The final module in the SCID Courses considers the links between armed conflict and various transnational security risks, including climate change and environmental degradation – picking up on some of the issues address at the start of the course regarding the causes of conflict, such as resource scarcity, abundance and exploitation. This blog post explores the links between conflict and the environment, focussing particularly on the environmental harm caused by conflict. As environmental harm and degradation can contribute to the outbreak and escalation of conflict (where displacement or resource scarcity may have resulted, for instance) a vicious circle can be created where heightened insecurity increases the likelihood of further or sustained conflict and environmental harm.
INTERNATIONAL DAY FOR PREVENTING THE EXPLOITATION OF THE ENVIRONMENT IN WAR AND ARMED CONFLICT NOVEMBER 6
Though mankind has always counted its war casualties in terms of dead and wounded soldiers and civilians, destroyed cities and livelihoods, the environment has often remained the unpublicized victim of war.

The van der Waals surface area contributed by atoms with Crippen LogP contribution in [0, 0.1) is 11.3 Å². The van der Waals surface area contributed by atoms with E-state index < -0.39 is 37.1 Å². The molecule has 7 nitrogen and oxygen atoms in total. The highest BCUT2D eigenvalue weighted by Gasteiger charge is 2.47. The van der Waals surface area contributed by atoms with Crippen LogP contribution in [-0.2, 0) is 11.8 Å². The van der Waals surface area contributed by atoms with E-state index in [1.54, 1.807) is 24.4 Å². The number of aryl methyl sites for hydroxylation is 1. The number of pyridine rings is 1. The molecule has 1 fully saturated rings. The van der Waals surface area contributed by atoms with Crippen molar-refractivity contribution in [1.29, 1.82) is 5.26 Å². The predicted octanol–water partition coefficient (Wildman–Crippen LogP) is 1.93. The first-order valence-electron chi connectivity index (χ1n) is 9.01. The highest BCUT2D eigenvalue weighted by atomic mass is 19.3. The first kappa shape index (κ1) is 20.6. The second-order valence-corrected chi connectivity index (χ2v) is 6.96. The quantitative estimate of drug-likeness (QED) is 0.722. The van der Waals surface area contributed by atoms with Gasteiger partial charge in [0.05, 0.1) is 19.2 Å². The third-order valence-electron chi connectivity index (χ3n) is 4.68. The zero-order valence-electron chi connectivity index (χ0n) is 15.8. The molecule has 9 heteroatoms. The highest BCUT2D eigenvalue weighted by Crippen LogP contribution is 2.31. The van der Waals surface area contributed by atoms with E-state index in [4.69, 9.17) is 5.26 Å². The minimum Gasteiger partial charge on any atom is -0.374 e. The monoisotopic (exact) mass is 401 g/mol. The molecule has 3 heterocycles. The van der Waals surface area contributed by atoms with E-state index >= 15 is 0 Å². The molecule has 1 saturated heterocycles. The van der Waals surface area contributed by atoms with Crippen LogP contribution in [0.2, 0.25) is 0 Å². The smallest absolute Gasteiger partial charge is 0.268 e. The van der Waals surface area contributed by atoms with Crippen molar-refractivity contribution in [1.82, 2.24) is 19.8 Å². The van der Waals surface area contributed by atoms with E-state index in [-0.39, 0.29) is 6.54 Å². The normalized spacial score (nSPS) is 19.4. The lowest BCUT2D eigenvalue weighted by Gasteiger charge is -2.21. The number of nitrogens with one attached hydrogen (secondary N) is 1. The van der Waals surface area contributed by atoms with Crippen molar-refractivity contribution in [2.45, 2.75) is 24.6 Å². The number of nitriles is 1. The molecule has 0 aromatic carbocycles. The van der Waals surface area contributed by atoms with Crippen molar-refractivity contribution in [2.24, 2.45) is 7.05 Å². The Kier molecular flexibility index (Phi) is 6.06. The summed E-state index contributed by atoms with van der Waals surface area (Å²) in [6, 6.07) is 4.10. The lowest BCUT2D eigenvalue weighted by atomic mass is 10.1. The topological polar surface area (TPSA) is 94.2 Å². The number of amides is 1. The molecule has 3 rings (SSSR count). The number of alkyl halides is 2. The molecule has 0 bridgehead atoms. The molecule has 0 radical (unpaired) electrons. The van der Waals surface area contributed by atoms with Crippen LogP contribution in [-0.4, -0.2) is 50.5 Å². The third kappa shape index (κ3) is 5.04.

“We must use all of the tools at our disposal, from dialogue and mediation to preventive diplomacy, to keep the unsustainable exploitation of natural resources from fueling and financing armed conflict and destabilizing the fragile foundations of peace.”
—Secretary-General Ban Ki-moon
A major independent scientific assessment, released by the United Nations Environment Programme in 2011, shows that pollution from over 50 years of oil operations in the region has penetrated further and deeper than many may have supposed. Photo credit: UNEP
On 5 November 2001, the UN General Assembly declared 6 November of each year as the International Day for Preventing the Exploitation…
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